Challenges for scientists

Climate change poses some special challenges, including the complexity of causal process, the unavoidable uncertainties, and temporal displacement of anticipated impacts into the future. Some key research topics to address include identifying where first effects of climate change on human health will be apparent; improving estimates of climate change impacts; and better expressing the uncertainties associated with studies of climate change and health.

Extreme climate events

The IPCC’s Third Assessment Report projected changes in extreme climate events that include more hot days and heat waves; more intense precipitation events; increased risk of drought; increase in winds and tropical cyclones (over some areas); intensified droughts and floods with El Niño events; and increased variability in the Asian summer monsoon. Research gaps to be addressed include further modelling of relationships between extreme events and health impacts; improved understanding of factors affecting vulnerability to climate extremes; and assessment of the effectiveness of adaptation in different settings.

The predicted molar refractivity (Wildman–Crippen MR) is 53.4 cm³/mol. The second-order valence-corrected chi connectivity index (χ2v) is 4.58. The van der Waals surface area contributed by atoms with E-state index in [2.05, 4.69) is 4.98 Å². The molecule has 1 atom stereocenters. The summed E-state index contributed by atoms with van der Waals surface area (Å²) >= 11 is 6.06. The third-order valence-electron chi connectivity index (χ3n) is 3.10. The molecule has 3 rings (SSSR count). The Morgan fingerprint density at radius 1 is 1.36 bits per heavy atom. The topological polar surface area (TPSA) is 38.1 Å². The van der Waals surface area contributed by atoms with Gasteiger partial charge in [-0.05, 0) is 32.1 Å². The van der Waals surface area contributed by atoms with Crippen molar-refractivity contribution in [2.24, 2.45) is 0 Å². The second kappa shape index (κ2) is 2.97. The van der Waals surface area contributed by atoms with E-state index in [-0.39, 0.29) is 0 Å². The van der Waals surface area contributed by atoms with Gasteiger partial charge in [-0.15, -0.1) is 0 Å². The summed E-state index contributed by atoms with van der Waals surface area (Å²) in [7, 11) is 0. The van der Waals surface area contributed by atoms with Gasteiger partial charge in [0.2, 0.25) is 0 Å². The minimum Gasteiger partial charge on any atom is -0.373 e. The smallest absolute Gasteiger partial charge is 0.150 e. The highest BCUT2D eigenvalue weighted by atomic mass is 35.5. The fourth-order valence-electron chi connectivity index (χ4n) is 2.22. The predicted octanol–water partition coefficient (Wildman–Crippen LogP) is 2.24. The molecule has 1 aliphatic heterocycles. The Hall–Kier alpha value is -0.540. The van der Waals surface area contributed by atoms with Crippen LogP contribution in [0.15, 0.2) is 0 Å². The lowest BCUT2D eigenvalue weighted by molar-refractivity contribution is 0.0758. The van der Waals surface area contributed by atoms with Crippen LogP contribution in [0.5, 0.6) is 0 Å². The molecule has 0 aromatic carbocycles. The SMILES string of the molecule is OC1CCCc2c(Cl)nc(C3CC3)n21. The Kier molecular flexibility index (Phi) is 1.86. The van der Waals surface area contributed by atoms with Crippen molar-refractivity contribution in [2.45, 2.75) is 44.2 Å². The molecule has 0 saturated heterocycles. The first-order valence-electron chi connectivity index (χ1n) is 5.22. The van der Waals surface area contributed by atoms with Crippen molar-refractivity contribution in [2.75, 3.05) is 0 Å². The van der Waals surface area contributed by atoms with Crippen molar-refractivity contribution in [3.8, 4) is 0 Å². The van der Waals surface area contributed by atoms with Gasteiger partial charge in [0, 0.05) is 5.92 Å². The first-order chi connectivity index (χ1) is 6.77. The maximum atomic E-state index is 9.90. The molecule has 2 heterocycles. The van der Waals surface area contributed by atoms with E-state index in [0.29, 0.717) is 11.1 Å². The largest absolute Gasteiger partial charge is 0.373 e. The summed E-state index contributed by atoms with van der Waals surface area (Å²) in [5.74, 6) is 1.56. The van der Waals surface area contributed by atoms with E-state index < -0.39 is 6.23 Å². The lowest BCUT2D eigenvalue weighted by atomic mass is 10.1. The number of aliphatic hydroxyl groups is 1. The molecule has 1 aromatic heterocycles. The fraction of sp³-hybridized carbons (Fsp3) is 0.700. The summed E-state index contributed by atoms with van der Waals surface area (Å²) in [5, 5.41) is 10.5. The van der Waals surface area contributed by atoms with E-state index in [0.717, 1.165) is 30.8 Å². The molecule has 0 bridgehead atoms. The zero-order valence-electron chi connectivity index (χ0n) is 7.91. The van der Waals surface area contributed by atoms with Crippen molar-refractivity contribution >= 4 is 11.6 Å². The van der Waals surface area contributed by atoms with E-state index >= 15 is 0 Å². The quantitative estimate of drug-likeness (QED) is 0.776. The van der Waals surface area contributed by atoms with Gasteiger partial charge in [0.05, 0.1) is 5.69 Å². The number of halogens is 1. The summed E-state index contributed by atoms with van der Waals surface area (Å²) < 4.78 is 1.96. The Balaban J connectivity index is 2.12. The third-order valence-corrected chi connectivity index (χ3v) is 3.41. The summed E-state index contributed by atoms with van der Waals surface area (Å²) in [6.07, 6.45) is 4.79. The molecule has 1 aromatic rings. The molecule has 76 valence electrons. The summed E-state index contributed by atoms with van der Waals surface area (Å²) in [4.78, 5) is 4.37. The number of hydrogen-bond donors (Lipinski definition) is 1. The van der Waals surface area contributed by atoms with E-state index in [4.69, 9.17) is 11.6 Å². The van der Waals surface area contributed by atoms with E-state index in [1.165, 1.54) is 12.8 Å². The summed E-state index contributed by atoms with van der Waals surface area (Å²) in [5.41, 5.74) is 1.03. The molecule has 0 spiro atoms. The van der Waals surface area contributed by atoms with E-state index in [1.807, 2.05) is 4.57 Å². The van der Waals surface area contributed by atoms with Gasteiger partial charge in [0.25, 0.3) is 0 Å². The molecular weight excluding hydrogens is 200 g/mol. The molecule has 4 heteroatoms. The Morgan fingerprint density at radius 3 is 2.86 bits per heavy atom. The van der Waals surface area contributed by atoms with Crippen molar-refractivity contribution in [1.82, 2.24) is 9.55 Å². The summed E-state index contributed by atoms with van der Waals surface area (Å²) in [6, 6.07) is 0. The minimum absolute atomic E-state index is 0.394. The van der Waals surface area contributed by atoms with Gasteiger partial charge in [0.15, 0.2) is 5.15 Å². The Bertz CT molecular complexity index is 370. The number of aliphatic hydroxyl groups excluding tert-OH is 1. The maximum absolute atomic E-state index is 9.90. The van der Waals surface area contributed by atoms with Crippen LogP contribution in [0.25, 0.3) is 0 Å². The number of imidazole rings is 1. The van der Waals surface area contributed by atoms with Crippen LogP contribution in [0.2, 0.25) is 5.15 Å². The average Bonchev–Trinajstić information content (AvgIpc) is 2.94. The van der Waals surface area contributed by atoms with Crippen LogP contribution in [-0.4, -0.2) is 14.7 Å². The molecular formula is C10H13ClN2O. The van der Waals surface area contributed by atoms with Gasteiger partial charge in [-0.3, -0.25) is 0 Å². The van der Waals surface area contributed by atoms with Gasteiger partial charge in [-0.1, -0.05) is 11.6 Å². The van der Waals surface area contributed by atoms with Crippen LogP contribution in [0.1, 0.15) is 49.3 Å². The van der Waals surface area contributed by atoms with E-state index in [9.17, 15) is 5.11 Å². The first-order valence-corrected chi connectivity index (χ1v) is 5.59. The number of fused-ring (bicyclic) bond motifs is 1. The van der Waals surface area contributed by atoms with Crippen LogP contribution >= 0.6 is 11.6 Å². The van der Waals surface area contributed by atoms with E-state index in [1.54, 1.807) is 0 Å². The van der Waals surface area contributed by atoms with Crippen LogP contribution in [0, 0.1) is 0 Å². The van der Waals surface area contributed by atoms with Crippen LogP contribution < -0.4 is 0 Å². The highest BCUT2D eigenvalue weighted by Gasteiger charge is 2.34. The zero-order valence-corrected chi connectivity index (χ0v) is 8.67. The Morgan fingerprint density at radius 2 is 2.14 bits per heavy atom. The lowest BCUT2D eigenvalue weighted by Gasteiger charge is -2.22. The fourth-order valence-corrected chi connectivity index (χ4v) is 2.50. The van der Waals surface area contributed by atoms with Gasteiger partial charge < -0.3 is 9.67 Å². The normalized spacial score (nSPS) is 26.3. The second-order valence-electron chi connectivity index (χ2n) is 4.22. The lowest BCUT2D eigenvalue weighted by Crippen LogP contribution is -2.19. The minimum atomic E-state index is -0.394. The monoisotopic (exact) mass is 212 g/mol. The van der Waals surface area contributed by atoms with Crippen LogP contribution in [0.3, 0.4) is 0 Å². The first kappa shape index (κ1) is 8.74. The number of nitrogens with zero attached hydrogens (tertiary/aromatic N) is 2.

Infectious diseases

Infectious diseases, especially those transmitted via insect vectors or water, are sensitive to climatic conditions. Disease incidence data is needed to provide a baseline for epidemiological studies. The lack of precise knowledge of current disease incidence rates makes it difficult to comment about whether incidence is changing as a result of climatic conditions. Research teams should be international and interdisciplinary, including epidemiologists, climatologists and ecologists to assimilate the diversity of information from these respective fields.

The burden of disease

The stock of empirical evidence relating climatic trends to altered health outcomes remains sparse. This impedes estimating the range, timing and magnitude of likely future health impacts of global environmental changes. Even so, an initial attempt has been made, within the framework of the WHO Global Burden of Disease 2000 project. Analyzing only the better studied health outcomes, the climate change that occurred since the climate baseline period 1961-1990 was estimated to have caused 150,000 deaths and 5.5 million DALYS in the year 2000 (5).